is it now impossible to write honestly about British slavery?

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As the uprisings progressed, it was impressively nonviolent, with plantation owners and foremen put in storage, but otherwise unharmed. Nonetheless, instead of accepting the hoped-for negotiations, the governor of Demerara declared martial law, assembled a militia and carried out a series of deadly retaliations culminating in the slaughter of over 200 “enslaved abolitionists”, as Harding typically prefers to call. them.

Jack ran away, but was arrested and tried for his life. Soon after, John Smith too, accused of helping to incite rebellion. Neither trial, it is fair to say, was fair. Yet because Harding explains what happened with such romantic flair, turning the pages (but still diligently researched), it would be like a spoiler to reveal more than that.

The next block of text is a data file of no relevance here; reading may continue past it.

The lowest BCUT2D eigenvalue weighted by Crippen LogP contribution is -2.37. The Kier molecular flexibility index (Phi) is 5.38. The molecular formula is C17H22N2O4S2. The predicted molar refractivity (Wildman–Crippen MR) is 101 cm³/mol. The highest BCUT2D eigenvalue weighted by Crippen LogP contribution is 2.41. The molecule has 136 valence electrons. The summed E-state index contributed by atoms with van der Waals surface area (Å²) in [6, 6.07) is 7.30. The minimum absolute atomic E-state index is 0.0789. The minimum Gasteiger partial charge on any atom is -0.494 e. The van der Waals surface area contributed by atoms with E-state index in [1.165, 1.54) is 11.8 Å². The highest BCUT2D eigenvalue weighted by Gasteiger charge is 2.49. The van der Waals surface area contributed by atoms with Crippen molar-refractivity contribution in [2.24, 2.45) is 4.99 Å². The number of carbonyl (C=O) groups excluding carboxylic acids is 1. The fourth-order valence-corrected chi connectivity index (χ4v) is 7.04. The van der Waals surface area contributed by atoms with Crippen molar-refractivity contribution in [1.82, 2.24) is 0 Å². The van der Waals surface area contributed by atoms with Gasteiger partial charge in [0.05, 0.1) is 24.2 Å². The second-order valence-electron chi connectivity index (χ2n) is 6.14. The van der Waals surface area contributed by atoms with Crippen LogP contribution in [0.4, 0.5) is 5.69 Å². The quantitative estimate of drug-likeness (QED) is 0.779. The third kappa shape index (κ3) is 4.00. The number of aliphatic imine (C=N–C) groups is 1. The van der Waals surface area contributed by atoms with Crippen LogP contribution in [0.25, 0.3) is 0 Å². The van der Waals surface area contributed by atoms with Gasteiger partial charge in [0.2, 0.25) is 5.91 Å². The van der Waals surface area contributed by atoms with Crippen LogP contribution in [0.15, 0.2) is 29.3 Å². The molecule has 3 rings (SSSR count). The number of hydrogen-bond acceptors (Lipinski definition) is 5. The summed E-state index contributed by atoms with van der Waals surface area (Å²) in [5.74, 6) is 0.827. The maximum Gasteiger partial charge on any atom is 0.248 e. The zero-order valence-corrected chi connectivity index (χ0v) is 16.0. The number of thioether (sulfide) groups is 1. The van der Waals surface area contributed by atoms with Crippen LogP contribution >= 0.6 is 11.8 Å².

The lingering problem, however, is that Harding doesn’t leave it there. Her previous history books have drawn on her own family’s past in a successful attempt at emotional resonance. Hanns and Rudolf, for example, vividly described how the commander of Auschwitz was found by the Jewish Nazi hunter Hanns Alexander – who was Harding’s great-uncle. Legacy, his story of the Lyon food business, benefited greatly from the fact that his family owned it.

Here, however, the family ties seem distinctly tenuous and at times rather hopeless. “In the 1920s,” he admits, “my family ran the Trocadero in central London”, where the entertainment included “a dance troupe going blackface”. Not only that, but one of the “Lyon cocoa marketing campaigns used racist cartoons of Africans”, and his grandfather was a friend of Enoch Powell. “Writing about all this, he assures us, makes me deeply uncomfortable. There is also shame.

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